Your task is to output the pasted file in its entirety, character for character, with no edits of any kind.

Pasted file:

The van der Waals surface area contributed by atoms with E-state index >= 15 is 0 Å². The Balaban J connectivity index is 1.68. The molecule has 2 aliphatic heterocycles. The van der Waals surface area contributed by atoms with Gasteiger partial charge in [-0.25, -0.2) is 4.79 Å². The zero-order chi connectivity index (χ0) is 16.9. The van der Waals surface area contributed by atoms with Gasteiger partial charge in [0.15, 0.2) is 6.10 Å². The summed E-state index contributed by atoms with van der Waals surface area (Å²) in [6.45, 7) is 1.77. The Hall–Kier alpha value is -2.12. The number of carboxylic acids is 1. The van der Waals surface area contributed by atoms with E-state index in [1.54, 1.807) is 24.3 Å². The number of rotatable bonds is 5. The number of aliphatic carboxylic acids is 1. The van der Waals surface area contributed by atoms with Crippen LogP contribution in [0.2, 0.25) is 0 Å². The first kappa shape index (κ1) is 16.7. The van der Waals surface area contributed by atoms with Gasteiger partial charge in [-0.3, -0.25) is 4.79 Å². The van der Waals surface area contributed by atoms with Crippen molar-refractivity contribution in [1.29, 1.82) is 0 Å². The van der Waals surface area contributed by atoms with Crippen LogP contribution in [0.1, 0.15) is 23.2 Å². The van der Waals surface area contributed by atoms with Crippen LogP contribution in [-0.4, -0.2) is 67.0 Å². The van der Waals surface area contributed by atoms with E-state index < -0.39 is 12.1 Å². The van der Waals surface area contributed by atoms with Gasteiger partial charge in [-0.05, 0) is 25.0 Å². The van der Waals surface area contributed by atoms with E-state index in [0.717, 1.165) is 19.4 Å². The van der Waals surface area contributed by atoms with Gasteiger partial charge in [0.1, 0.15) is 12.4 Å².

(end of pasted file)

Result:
The van der Waals surface area contributed by atoms with E-state index >= 15 is 0 Å². The Balaban J connectivity index is 1.68. The molecule has 2 aliphatic heterocycles. The van der Waals surface area contributed by atoms with Gasteiger partial charge in [-0.25, -0.2) is 4.79 Å². The zero-order chi connectivity index (χ0) is 16.9. The van der Waals surface area contributed by atoms with Gasteiger partial charge in [0.15, 0.2) is 6.10 Å². The summed E-state index contributed by atoms with van der Waals surface area (Å²) in [6.45, 7) is 1.77. The Hall–Kier alpha value is -2.12. The number of carboxylic acids is 1. The van der Waals surface area contributed by atoms with E-state index in [1.54, 1.807) is 24.3 Å². The number of rotatable bonds is 5. The number of aliphatic carboxylic acids is 1. The van der Waals surface area contributed by atoms with Crippen LogP contribution in [0.2, 0.25) is 0 Å². The first kappa shape index (κ1) is 16.7. The van der Waals surface area contributed by atoms with Gasteiger partial charge in [-0.3, -0.25) is 4.79 Å². The van der Waals surface area contributed by atoms with Crippen molar-refractivity contribution in [1.29, 1.82) is 0 Å². The van der Waals surface area contributed by atoms with Crippen LogP contribution in [0.1, 0.15) is 23.2 Å². The van der Waals surface area contributed by atoms with Crippen LogP contribution in [-0.4, -0.2) is 67.0 Å². The van der Waals surface area contributed by atoms with E-state index < -0.39 is 12.1 Å². The van der Waals surface area contributed by atoms with Gasteiger partial charge in [-0.05, 0) is 25.0 Å². The van der Waals surface area contributed by atoms with E-state index in [0.717, 1.165) is 19.4 Å². The van der Waals surface area contributed by atoms with Gasteiger partial charge in [0.1, 0.15) is 12.4 Å².